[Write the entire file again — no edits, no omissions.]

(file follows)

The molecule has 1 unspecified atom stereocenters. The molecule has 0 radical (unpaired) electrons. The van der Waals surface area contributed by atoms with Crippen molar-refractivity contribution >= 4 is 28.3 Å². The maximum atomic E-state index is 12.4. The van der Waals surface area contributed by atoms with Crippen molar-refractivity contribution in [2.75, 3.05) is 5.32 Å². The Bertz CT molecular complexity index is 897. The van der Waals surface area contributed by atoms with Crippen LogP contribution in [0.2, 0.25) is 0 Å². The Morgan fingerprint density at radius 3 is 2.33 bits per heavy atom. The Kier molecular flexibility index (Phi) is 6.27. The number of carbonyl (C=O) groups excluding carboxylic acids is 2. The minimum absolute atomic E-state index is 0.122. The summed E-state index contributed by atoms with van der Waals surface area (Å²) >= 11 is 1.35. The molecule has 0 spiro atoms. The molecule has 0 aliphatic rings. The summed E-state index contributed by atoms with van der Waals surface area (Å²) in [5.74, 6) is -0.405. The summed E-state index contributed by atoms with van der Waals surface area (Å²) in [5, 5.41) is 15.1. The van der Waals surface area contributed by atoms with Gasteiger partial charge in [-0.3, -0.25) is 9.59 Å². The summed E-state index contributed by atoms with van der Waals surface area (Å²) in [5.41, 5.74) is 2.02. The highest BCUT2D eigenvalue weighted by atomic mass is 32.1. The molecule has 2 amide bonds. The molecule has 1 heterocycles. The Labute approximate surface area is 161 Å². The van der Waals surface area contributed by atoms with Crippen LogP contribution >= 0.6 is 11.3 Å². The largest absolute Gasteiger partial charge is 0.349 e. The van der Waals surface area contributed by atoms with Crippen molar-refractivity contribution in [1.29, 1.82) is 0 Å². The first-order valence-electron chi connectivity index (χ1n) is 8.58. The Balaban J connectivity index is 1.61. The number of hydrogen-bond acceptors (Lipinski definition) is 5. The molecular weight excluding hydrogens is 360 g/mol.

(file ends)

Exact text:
The molecule has 1 unspecified atom stereocenters. The molecule has 0 radical (unpaired) electrons. The van der Waals surface area contributed by atoms with Crippen molar-refractivity contribution >= 4 is 28.3 Å². The maximum atomic E-state index is 12.4. The van der Waals surface area contributed by atoms with Crippen molar-refractivity contribution in [2.75, 3.05) is 5.32 Å². The Bertz CT molecular complexity index is 897. The van der Waals surface area contributed by atoms with Crippen LogP contribution in [0.2, 0.25) is 0 Å². The Morgan fingerprint density at radius 3 is 2.33 bits per heavy atom. The Kier molecular flexibility index (Phi) is 6.27. The number of carbonyl (C=O) groups excluding carboxylic acids is 2. The minimum absolute atomic E-state index is 0.122. The summed E-state index contributed by atoms with van der Waals surface area (Å²) >= 11 is 1.35. The molecule has 0 spiro atoms. The molecule has 0 aliphatic rings. The summed E-state index contributed by atoms with van der Waals surface area (Å²) in [5.74, 6) is -0.405. The summed E-state index contributed by atoms with van der Waals surface area (Å²) in [5, 5.41) is 15.1. The van der Waals surface area contributed by atoms with Gasteiger partial charge in [-0.3, -0.25) is 9.59 Å². The summed E-state index contributed by atoms with van der Waals surface area (Å²) in [5.41, 5.74) is 2.02. The highest BCUT2D eigenvalue weighted by atomic mass is 32.1. The molecule has 2 amide bonds. The molecule has 1 heterocycles. The Labute approximate surface area is 161 Å². The van der Waals surface area contributed by atoms with Crippen LogP contribution >= 0.6 is 11.3 Å². The largest absolute Gasteiger partial charge is 0.349 e. The van der Waals surface area contributed by atoms with Crippen molar-refractivity contribution in [1.29, 1.82) is 0 Å². The first-order valence-electron chi connectivity index (χ1n) is 8.58. The Balaban J connectivity index is 1.61. The number of hydrogen-bond acceptors (Lipinski definition) is 5. The molecular weight excluding hydrogens is 360 g/mol.